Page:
Elon Musk being Elon Musk

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gtae07

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"...even though its last two rockets blew to smithereens while attempting to land at the company’s Boca Chica, Texas, test facility.... “The SN9 vehicle failed within the bounds of the FAA safety analysis,” the FAA said..." 🤔
I know it's a mindset change for people, but SpaceX considers these vehicles a lot more like lab test articles than flight vehicles. They are conducting full-scale flight tests of concepts at a point in development when most other major players would still be cranking the analysis wheel. And they don't bother with the zeroth law of "thou shalt not lose the vehicle" that the rest of aerospace operates under from the first flight.

If you're willing to learn from failure, can withstand the pssible negative PR, build your test articles cheap, and don't have people on board, it's a fantastically effective development method.
 

Bille Floyd

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...

If you're willing to learn from failure, can withstand the pssible negative PR, build your test articles cheap, and don't have people on board, it's a fantastically effective development method.
AND --- Have the money, to pull it off ... ...

How many people did NASA take out ; learning about cheap
O-ring's , and crappy ways to put heat shields on their machines ?

Bille
 

Vigilant1

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One thing that enables the SpaceX approach to testing is the amazing level of telemetry and analysis that modern technology permits--cheaply and without much weight penalty. They learn a LOT from each failure because they know exactly what failed first and how other systems responded. Before the wreckage is cool they often have a good idea what happened and how to address it. In the old days (60s), it was a lot of work to figure out why and how a test vehicle failed. Fewer things were monitored, the refresh rate was lower, etc. So, they had to do lots of testing to replicate the failure, combined with lots of just beefing up things that >might< have been the culprit. I suspect the mindset and test program design of those days remained SOP in those traditional space system companies despite improvements in the forensic data and tools available. The SpaceX engineers and managers didn''t grow up in that world and took full advantage of the better data that was now available to rapidly re-test, learn more, and develop confidence in the vehicle through this process.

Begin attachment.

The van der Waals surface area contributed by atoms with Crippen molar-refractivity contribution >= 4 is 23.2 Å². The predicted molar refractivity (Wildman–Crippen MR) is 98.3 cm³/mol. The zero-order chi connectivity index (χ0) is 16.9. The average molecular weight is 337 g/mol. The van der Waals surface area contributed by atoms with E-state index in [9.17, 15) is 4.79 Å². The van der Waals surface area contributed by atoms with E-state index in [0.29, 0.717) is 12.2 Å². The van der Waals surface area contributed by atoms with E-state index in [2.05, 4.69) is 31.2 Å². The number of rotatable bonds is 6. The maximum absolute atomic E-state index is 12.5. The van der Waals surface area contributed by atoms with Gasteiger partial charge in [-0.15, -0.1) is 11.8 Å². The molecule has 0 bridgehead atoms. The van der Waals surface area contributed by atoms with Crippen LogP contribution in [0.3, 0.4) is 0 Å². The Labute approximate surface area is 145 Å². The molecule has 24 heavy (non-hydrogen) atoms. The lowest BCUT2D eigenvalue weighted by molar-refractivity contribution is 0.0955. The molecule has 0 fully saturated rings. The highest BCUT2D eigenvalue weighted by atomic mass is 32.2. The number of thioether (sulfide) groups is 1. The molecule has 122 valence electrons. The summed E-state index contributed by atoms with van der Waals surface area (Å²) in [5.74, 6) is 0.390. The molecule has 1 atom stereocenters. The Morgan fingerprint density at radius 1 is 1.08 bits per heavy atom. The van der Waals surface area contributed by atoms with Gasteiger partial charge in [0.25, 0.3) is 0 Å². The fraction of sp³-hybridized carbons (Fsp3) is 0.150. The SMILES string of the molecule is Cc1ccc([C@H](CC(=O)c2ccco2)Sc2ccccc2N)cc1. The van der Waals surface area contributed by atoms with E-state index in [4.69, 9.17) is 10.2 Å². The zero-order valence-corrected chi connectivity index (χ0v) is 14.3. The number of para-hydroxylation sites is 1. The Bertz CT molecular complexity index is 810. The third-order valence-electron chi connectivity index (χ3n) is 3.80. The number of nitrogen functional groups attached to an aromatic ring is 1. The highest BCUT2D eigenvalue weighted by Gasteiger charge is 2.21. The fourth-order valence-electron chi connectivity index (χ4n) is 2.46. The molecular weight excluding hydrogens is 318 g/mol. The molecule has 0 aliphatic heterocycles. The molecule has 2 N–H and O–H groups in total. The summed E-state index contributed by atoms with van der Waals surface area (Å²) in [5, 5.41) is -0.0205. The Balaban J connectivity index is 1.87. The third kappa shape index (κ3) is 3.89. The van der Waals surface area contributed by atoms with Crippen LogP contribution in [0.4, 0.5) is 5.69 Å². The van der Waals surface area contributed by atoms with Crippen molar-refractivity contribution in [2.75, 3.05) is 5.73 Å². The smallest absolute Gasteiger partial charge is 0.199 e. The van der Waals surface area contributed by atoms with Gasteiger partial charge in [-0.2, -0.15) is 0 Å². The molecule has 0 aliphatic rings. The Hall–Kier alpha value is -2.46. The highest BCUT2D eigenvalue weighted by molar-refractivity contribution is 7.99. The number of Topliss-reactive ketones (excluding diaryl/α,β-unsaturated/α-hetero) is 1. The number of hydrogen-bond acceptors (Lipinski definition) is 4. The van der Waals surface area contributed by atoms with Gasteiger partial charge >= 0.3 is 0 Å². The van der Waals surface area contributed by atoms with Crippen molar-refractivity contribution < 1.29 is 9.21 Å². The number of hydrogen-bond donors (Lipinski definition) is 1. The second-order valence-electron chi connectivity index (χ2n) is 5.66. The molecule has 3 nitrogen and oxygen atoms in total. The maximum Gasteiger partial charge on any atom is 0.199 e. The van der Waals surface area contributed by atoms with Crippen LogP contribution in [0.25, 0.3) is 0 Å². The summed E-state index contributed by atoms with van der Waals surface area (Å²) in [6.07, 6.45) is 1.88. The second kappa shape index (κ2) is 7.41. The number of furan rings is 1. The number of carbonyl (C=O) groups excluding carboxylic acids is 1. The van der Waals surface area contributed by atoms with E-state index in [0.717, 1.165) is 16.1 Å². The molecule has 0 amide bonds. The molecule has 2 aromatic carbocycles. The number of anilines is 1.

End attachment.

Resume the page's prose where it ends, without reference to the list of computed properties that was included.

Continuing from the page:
trimtab

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I don't see anything wrong with the FAA establishing where the rails are for using the public airspace, which will eventually include actual people under the trajectory.

I think few would think the CAA was sufficiently active when Hughes "tested" the XF-11 by driving it through a few residences. It was just one incident cited in the increasing tide of reckless incidents that led to the creation of the FAA.

It's better to establish these things early before untethered ambitions start killing people, as they are oft to do. It sucks that this imposes limitations, bit the history of things like this doesn't leave many reasonable options.

Things like this will looked at as mere first steps compared to the levels of engagement for an evolving mission to administer the airspace. It could evolve into something that fosters development and exploration, or it could develop very, very differently. The distinction is really up to the leadership at the FAA and people like Musk, neither category of which I have much optimism in at all.
 

TFF

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A lot has to do with a non government entity doing only what government did before. Now it’s not an internal problem. Making fun of the FAA is never good. The regional airline, I had worked for, did after I left. They don’t like egg on their face. The FAA had four inspectors when I left, assigned; they went to about 15 after the company made the head inspector feel stupid.

I think as fast as number 9 was launched after 8, they knew it was not going to land. They might have tried to gather different information, but I think they let it go for the show. 10 probably has enough changes to try and get it right. They are learning through iterations. NASA did too but they were accountable different with a lot more behind it. Until Musk is knocked out of his own company, which is not going to happen al la Steve Jobs, he will do what he wants to test his stuff. They definitely don’t want him moving off shore.
 

Wanttaja